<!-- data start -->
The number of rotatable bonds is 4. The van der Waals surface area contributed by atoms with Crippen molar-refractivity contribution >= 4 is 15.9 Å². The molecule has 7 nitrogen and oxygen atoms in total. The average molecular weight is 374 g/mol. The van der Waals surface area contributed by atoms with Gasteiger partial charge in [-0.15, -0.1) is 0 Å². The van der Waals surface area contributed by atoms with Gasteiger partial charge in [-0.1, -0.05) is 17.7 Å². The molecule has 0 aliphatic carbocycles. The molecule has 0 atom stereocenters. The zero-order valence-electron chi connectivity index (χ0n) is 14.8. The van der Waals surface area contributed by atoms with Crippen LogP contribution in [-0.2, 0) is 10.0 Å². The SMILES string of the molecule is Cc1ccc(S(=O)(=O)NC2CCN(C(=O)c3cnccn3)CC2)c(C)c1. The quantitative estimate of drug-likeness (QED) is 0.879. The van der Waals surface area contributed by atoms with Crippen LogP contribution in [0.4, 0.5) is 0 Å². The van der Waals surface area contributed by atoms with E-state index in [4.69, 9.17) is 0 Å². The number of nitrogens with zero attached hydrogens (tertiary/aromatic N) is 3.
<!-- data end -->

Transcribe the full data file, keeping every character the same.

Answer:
The number of rotatable bonds is 4. The van der Waals surface area contributed by atoms with Crippen molar-refractivity contribution >= 4 is 15.9 Å². The molecule has 7 nitrogen and oxygen atoms in total. The average molecular weight is 374 g/mol. The van der Waals surface area contributed by atoms with Gasteiger partial charge in [-0.15, -0.1) is 0 Å². The van der Waals surface area contributed by atoms with Gasteiger partial charge in [-0.1, -0.05) is 17.7 Å². The molecule has 0 aliphatic carbocycles. The molecule has 0 atom stereocenters. The zero-order valence-electron chi connectivity index (χ0n) is 14.8. The van der Waals surface area contributed by atoms with Crippen LogP contribution in [-0.2, 0) is 10.0 Å². The SMILES string of the molecule is Cc1ccc(S(=O)(=O)NC2CCN(C(=O)c3cnccn3)CC2)c(C)c1. The quantitative estimate of drug-likeness (QED) is 0.879. The van der Waals surface area contributed by atoms with Crippen LogP contribution in [0.4, 0.5) is 0 Å². The van der Waals surface area contributed by atoms with E-state index in [4.69, 9.17) is 0 Å². The number of nitrogens with zero attached hydrogens (tertiary/aromatic N) is 3.